Monday, November 18, 2013
Finding Purpose…Far Away from Home
Guest Post by Sara Goff
I started my quest handing out ice tea in Dixie cups at Holy Apostles Soup Kitchen in Manhattan. My motivation was research. I would smile as I set a drink on the tray of each customer passing through the assembly line. Often a downcast face would brighten, cracking a mask of hard times and city grit, and a smile would emerged more beautiful and sincere than any smile I’d ever seen.
It just so happened that the Soup Kitchen held a Writers Workshop that met every Wednesday after lunch in the spring. Ian Frazier, writer for The New Yorker and author of Travels in Siberia, founded the Workshop in 1994. I approached him at the start of the season in 2006.
Ian, or Sandy, as he prefers to be called, explained in a very polite, almost shy, tone that I wasn’t right for the position. Ideally, they needed male leaders, just in case there was trouble. He was right; I was not going to be the one to break up a fight, but I felt sure that I could contribute something to the group. After all, I was passionate about writing.
So I showed up the first day as a trial, more or less inviting myself, and immediately felt a connection with the12 or so men and women from the Soup Kitchen. They came from all different backgrounds, none of which resembled my own, but we had one thing in common: the desire to write. After introducing ourselves, we sat quietly with our paper and pen and wrote about a random topic and how it applied to our lives. Then, after about forty-five minutes, we all shared what we wrote. I, being overly concerned with choosing the perfect words and crafting what I hoped were brilliant sentences, had very little written. The others, untethered by rules and expectations, free to expound the given topic with pure emotion and imagination, had amazing, memorable life-stories to share. I realized I had a lot to learn.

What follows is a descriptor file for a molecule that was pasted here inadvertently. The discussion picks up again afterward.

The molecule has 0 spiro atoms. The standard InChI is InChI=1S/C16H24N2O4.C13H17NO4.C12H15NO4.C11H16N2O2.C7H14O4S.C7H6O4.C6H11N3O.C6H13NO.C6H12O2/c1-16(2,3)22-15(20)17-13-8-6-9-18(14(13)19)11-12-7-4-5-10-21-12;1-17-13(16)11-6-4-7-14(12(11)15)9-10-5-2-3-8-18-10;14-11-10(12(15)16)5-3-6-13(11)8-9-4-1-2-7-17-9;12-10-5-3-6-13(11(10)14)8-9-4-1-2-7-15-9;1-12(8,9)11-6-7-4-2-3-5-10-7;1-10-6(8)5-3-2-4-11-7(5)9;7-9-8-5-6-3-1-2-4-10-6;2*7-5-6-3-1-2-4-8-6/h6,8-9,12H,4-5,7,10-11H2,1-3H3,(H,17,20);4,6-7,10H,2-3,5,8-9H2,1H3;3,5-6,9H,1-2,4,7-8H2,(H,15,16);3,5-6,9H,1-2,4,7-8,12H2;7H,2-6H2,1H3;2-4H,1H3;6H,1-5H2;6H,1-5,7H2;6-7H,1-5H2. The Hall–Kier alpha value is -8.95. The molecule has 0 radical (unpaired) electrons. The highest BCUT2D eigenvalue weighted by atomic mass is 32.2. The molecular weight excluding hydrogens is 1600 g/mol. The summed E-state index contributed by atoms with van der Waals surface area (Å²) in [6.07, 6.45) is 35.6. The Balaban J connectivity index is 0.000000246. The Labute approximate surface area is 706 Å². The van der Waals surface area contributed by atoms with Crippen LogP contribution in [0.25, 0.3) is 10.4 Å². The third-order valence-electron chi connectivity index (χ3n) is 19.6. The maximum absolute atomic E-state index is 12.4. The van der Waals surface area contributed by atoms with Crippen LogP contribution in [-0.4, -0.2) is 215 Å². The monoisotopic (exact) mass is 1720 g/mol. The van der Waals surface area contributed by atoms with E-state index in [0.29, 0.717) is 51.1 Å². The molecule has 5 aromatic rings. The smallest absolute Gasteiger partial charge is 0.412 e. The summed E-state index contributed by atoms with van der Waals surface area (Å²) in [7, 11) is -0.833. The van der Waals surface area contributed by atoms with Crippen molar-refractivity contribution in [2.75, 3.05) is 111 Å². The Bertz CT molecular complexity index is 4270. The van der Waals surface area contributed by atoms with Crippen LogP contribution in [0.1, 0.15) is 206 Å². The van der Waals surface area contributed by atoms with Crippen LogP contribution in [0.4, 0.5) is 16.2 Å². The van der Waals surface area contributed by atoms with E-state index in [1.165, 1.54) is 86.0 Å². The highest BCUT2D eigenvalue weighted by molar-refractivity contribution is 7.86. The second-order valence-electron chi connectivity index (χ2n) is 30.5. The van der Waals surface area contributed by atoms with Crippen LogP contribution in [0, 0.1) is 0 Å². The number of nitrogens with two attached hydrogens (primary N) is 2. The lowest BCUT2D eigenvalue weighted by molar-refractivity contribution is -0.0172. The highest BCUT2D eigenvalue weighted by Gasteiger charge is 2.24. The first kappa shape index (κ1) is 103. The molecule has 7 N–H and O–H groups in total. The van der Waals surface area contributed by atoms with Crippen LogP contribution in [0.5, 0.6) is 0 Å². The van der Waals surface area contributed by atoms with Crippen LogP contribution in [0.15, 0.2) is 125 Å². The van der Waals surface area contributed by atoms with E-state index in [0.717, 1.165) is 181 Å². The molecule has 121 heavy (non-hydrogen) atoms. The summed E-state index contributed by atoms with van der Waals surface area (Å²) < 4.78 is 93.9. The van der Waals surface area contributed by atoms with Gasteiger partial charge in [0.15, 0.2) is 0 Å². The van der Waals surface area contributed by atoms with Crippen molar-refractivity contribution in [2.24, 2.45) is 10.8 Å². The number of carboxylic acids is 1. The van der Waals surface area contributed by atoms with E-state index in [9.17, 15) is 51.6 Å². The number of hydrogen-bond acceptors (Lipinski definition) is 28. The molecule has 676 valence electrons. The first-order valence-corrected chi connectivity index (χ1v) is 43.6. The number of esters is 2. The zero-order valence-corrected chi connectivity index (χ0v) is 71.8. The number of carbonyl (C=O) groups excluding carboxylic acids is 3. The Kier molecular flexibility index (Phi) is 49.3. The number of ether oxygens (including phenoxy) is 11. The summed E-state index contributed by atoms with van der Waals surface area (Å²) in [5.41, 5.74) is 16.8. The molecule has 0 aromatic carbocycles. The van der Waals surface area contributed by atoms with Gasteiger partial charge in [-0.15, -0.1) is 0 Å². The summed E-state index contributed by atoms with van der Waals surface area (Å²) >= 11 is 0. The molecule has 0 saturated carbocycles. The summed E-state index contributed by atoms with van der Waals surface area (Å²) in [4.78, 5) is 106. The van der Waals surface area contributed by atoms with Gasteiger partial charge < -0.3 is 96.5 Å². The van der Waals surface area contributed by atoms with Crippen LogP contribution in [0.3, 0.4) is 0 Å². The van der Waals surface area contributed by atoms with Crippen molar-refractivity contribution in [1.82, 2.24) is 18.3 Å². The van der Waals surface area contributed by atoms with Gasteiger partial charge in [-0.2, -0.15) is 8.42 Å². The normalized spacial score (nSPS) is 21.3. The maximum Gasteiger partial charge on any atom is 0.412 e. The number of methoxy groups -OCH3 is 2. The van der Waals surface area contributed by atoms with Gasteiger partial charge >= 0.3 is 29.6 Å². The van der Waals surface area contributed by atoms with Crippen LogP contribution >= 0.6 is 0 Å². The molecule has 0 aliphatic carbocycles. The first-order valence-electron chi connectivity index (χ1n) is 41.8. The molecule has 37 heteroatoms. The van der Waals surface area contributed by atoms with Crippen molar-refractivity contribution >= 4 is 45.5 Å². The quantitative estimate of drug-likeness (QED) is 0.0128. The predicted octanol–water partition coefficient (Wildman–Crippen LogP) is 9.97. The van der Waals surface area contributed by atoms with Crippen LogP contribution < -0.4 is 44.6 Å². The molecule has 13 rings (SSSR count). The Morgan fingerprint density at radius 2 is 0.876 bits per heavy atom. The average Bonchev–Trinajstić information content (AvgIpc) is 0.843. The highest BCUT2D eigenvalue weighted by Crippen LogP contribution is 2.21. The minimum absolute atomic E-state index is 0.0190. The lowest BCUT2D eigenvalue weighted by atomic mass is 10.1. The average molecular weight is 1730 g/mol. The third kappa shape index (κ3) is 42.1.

Around the same time, I applied to volunteer as a writing mentor for the Education Committee at The National Arts Club. I had managed to become a member of the Club by writing an article about the President for The SoHo Journal, a local Manhattan quarterly. Still, they ignored my application to volunteer. Perhaps my writing credentials weren’t prestigious enough. The following year, I applied again, and this time the President of the committee replied. I created a writing workshop curriculum and took it to a high school in the East Village.
A police officer checked me in—not at all my experience growing up in small-town Binghamton, New York. I was likely the only white woman with long blond hair in the building, and I was nervous. My students were in the eleventh grade, Honors English. I was hoping they would be enthusiastic about writing and my workshop. Picture Hilary Swank in the 2007 movie Freedom Writers. We were going to explore pivotal experiences in our lives, write about one of them, and then edit and rewrite our work until it boldly shouted what we hoped to communicate to the world. Five students would get the opportunity to read their essays at The National Arts Club, a real honor in literary circles.
The entire class, or maybe that’s just how I remember it, greeted me with icy, half-closed eyes, sitting back in their seats, arms crossed tightly over their chests. They were not only uninterested in the writing advice I had to offer, they were physically guarded against it.